Creative schoolyard design – pupils need movement!

26. July 2021

When memories of the schoolyard come to mind, many think of grey concrete deserts with dilapidated seating – more reminiscent of prison than recreation. This kind of schoolyard design is a remnant of a time when the break was only meant to serve as an interruption to the draining lessons. Until the 1980s, legal standards in many places demanded paved surfaces in schoolyards, and asphalt and paving were diligently applied. It was not until the 1970s and 1980s that a change in thinking began, and a new type of schoolyard design was developed accordingly. It had to be meaningful and creative and serve as a space for play, experience and adventure – not just as a place to take a breath of fresh air. Nowadays, a school playground has to be attractive and, above all, it has to be a place where you can move around, distract yourself from the daily routine of the classroom and create a sense of balance: The idea of the playground as an educational space was born, or more precisely: education through movement.

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Why a playground that promotes physical activity is so important

Lack of physical activity among children and young people is a serious problem these days. More than ever, they spend a large part of their time sitting in classrooms. But changes outside of school, such as digitalisation, are also increasing the problem. Smartphones, tablets and computers tie children down, stealing time away from active play. Apart from that, walking long distances is now a relic of the past. Instead, bus, train or chauffeur mum or dad are the norm. Consequently, schoolchildren are heavier and more uncoordinated than their parents were at the same age. Such a development is particularly worrying in terms of health: diseases such as diabetes or high blood pressure become a problem at a young age. In addition, a sedentary lifestyle and constant gazing at screens encourage poor posture. The bottom line is that the time available for school sport is limited and, in terms of the whole week, far too short to really do anything about it.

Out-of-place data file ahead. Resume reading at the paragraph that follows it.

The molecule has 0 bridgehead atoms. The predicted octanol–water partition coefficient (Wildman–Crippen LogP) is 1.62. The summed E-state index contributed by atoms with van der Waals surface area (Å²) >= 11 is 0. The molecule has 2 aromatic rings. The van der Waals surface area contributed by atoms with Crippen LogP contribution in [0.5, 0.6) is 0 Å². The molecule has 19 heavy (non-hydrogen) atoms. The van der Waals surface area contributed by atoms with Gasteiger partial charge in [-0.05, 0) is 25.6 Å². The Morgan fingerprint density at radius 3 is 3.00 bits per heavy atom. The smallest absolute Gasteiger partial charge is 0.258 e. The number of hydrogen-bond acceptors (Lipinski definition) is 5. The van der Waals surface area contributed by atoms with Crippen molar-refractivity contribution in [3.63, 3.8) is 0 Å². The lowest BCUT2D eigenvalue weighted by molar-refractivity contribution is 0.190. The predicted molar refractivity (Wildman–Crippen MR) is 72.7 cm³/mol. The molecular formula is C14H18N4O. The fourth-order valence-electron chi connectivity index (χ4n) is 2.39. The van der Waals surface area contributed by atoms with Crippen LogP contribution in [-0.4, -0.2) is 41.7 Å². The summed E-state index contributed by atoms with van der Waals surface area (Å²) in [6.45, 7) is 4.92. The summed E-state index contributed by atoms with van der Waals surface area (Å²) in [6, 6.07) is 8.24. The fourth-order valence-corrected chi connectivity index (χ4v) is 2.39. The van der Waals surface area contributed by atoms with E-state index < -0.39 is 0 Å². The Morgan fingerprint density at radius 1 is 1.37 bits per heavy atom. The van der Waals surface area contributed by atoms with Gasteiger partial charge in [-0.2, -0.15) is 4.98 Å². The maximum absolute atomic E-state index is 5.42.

How can a creatively designed playground help?

On the one hand, schoolyard design should encourage movement. This is not only about compensating for sitting but also about teaching an active lifestyle, ideally beyond the school day. With a creative, inviting design and sensibly planned playgrounds, the aim is to awaken children’s desire for movement so that they also enjoy seeking exercise outside of school. Furthermore, the children’s cognitive development is promoted. It has been proven that cognitive and physical development occur simultaneously and are closely linked. A child who moves a lot is more concentrated and also achieves better grades. The type of movement is crucial: those who only lift weights will not benefit mentally. In contrast, children who master challenges through play, who have to assess their own motor skills and who can express themselves creatively in free play, train their minds at the same time. In addition, dexterity, endurance, balance and motor skills improve as if by magic.